9. Kevin Alexander

    IT was up yesterday? What? I have no control of when my blog goes up, actually, so I just assume it drops on Tuesday and go in and link to my music vids and get out… that’s weird. Perhaps it had something to do with marketers….?

    And Tom, all of my coffee cups are made of Rayon, which strangely enough is also sponsored by the Scion. Watch out for those cars. They get into all the hot clubs.

    I have to write a 4000 word piece for Boston Magazine right now, which explains my sudden enthusiasm in doing everything else. Which is why i’ll probably just continue watching this USA v Australia women’s softball game for a sec…after all they’re having a very interesting convo about changing the mound back to 43 feet from 41… Ok. Stopping.

  10. Tom

    Yeah, she owns bamboo shirts, but that’s nothing compared to her coffee mug that’s made out of corn. My coffee mug is just made out of clay. Does anyone here have a coffee mug that’s made out of coffee?

    "Murketing." It is my goal to one day create some word that falls into the popular lexicon. I want a "murketing" or a "slanguage" that can be attributed to me. Is that too much to ask?

    This is freaky stuff. I was at an art opening a few months ago. It was a local gallery, a casual sort of place, nothing fancy in any way. In one corner of a hallway there was a table with a bunch of leaflets, stickers, flyers, whatever. One of the giveaways was a CD of music that was sponsored by the Scion. I thought, "What kind of obvious and corny attempt at marketing is this? The people in these studios can’t afford used cars let alone new ones. How stupid!" Maybe I was wrong about that. But if I am wrong, apparently they are so sneaky at marketing that I’ll never know it.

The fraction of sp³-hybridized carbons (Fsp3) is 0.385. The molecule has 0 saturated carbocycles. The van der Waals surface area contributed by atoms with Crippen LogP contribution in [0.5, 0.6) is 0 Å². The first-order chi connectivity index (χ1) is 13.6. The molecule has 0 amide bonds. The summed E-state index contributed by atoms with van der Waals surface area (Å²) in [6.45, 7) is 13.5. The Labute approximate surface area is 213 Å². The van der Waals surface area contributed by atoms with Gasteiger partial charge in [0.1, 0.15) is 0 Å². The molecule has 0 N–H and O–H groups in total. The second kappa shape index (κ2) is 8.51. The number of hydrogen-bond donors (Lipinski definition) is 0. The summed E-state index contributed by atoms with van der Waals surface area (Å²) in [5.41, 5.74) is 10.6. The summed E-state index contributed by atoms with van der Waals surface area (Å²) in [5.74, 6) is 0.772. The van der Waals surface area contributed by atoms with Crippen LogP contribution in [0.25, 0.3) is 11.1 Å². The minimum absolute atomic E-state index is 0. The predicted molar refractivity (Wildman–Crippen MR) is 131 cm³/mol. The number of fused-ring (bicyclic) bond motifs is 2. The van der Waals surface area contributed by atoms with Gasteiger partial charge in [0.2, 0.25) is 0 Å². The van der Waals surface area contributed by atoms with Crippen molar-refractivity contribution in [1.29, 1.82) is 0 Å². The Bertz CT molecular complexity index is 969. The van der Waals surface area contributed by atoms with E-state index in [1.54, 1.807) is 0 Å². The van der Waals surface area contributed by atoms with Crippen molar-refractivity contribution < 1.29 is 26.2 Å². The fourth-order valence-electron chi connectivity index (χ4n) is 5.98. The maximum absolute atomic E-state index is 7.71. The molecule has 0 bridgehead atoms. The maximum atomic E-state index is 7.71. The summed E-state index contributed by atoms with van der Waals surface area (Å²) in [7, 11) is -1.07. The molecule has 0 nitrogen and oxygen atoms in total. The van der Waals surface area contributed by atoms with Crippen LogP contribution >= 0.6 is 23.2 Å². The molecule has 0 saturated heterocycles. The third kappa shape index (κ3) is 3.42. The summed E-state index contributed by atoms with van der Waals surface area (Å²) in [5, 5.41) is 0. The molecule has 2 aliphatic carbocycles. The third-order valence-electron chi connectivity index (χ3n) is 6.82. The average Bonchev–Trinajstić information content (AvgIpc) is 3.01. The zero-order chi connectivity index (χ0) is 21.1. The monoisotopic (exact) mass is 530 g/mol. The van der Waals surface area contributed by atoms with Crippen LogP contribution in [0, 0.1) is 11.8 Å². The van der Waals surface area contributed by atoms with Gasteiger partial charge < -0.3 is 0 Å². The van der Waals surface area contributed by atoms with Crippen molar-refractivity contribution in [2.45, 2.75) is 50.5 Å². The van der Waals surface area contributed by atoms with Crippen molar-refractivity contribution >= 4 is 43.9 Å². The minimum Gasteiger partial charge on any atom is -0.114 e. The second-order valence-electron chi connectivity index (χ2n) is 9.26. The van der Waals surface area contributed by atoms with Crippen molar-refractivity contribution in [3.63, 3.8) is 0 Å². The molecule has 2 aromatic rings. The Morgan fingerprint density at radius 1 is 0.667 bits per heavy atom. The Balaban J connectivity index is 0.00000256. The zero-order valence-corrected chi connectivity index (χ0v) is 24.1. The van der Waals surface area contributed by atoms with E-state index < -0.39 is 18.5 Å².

Am I being subconsciously manipulated? Are the monolithic corporations winning? Will the clocks soon be striking thirteen??????!

    Oh yeah, and what was up with today’s blog being up yesterday. That totally screwed me up. I thought I’d missed a day of my week!

  11. Kevin Alexander

    Bamboo? No way. I think what you meant to say was Rayon. Fantastic, organic Rayon. Nothing beats it!
    (…and that whole comment made me do the thing where you laugh out in a public manner. There is no shorter way to express that)

  12. Genevieve

    Oh Shake and Bake chicken, where have you gone? I think this was my favorite line: even as you walk down the supermarket aisle in a trance, searching for the Shake N Bake for no good reason.

    It sounds like an interesting book that would make me incredibly paranoid. I’m trying to be a smart, trendy consumer. I have two shirts that are made of 70% bamboo/30% cotton, which are indredibly soft by the way – a must buy. Am I pitching for the tyrannical bamboo industry? You’ll never know! Mmmhahahaha!